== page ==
Wednesday, October 04, 2006

Vadmal Bag

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And I use the word "vadmal" may not be actual or true vadmal (wadmal).
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According to the little bit of information I was able to find online, Kerstin Gustafsson explains in her book Ull (Wool) that there isn't any given measurement, but cloth will be called vadmal when it is so tightly stamped that no warp or weft threads can be pulled out of a cut edge.
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Gail Lambert writes in her thesis (The Taxonomy of Sweater Structures and Their Origins) that valmal is a woven and then felted fabric, and was once accepted internationally as currency.
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I was able to find a page that indicated that in medieval Iceland and Norway, wadmal was a standard item of barter.  Six ells (or about 6 yards) of wadmal were equal to 1 eyrir, 24 grams of silver: 8 eyrir made a silver mark.
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I found out that wadmal cloth was woven on the warp - weighted bag was woven on the guess it isn't really historically correct...sorta faux vadmal..
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Project notes:
The fiber for this bag was spun from Icelandic Sheep raised by Susan Mongold Briggs.  Purchased in the form of a batt from Tongue River Farm.  This fiber could not be nicer, I was extremely happy with the quality.  It was so beautifully prepared, that it begged to be spun on my Great Wheel.  I spun singles on the Great Wheel, and then plied the singles on my Ashford Traditional.  I then wove 5 triangles on the 3 foot triangle loom.  Four of the five were woven normally, with the fifth triangle using a closer sett.  This was achieved by doubling the strands on each nail.  Then the triangles were positioned in the fashion of the bag.  The pieces were then slip- stitched together.  The size before the fulling process was a 23 inch square, and afterward it measured 13 inches by 14 inches.  I then scissor trimmed the flap to a size and shape that I found suitable.  The straps were made by spinning the double ply in Navajo ply fashion, and then fingerlooping a braid that was handstitched onto the edges of the bag.  The button was fashioned from a branch of a maple tree, that I shaped and hand finished.  A smaller piece of fingerlooping that was braided with the double ply, serves as a button hole.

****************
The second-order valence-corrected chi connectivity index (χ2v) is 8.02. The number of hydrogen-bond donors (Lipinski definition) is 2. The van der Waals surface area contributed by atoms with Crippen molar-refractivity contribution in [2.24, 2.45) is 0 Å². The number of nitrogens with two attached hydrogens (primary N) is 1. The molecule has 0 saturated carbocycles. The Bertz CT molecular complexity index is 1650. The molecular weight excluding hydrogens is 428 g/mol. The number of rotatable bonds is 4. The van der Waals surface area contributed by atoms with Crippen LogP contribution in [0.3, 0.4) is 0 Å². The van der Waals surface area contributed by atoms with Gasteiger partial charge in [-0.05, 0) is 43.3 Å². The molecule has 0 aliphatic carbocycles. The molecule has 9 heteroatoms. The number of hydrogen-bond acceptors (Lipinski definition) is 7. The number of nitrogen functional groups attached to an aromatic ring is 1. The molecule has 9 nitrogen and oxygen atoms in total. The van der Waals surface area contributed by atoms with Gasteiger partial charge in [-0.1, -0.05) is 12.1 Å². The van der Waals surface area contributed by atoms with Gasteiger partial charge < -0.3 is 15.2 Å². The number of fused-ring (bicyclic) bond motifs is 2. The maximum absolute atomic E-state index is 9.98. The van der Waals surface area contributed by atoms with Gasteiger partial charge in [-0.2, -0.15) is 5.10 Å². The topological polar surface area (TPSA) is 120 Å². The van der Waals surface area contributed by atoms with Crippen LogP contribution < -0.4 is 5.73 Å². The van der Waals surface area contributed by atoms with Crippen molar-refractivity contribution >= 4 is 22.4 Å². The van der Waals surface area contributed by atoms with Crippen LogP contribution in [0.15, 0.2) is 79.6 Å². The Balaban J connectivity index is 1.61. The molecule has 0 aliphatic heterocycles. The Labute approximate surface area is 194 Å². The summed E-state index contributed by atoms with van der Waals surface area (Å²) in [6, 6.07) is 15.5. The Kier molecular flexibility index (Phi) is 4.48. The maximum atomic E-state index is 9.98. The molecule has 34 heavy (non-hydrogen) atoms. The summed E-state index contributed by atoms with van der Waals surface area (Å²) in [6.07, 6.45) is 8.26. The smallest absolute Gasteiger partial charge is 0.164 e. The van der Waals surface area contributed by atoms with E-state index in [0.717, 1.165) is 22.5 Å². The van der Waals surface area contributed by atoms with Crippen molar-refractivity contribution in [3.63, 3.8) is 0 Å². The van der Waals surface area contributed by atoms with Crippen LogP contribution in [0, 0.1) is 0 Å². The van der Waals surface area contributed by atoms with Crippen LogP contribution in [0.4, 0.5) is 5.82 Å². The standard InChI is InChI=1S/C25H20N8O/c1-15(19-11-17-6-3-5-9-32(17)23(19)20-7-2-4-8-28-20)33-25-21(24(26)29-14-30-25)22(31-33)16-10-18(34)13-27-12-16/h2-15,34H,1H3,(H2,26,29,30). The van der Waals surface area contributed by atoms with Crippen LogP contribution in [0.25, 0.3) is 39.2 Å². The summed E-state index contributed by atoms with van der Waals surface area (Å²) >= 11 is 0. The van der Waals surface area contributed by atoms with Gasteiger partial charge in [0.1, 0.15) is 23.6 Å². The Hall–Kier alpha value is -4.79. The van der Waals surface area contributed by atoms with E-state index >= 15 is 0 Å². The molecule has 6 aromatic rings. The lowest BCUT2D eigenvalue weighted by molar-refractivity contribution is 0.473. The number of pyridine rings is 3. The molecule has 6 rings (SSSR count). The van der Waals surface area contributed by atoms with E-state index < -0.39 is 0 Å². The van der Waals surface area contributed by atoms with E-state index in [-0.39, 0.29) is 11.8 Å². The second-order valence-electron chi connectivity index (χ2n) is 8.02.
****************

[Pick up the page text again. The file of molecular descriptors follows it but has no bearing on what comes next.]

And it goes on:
Karen said...

Beautiful bag!

And an excellent understanding of vadmal! (as far as I know, anyway....not an expert, just an interested viking re-enactor textile geek) ;)

Was the tog and thel separated before you spun the fleece?

Oh! and let me know if you ever decide to try the warp-weighted loom - I'm quite simply craving the company of other weavers who use it. There's so much to learn in the practice of it.


Judy said...

I loved the bag. It was good to see you today, I just wish we had more time to get together like days of yore! I think we all need a day to get together and if time and obligations would just allow it.

Dawn said...

What a beautiful bag! Your work is lovely! Thanks so much for the education on vadmal. :-)

Judith said...

Incredible. Your bag is beautiful and looks connected to the earth to me. Not being a spinner or weaver, it is a joy to learn from you. The button is in perfect harmony with the bag. Lovely, Cyndy!

judy said...

The bag is beautiful, organic in appearance, geometrically appealing. The little maple twig, used as a clousure was a perfect choice. I need to learn to finger weave. You are quite an inspiration. Hope your weekend is as lovely as it is here.

Tery said...

Love that bag! And thanks for the history lesson as well. Nice!

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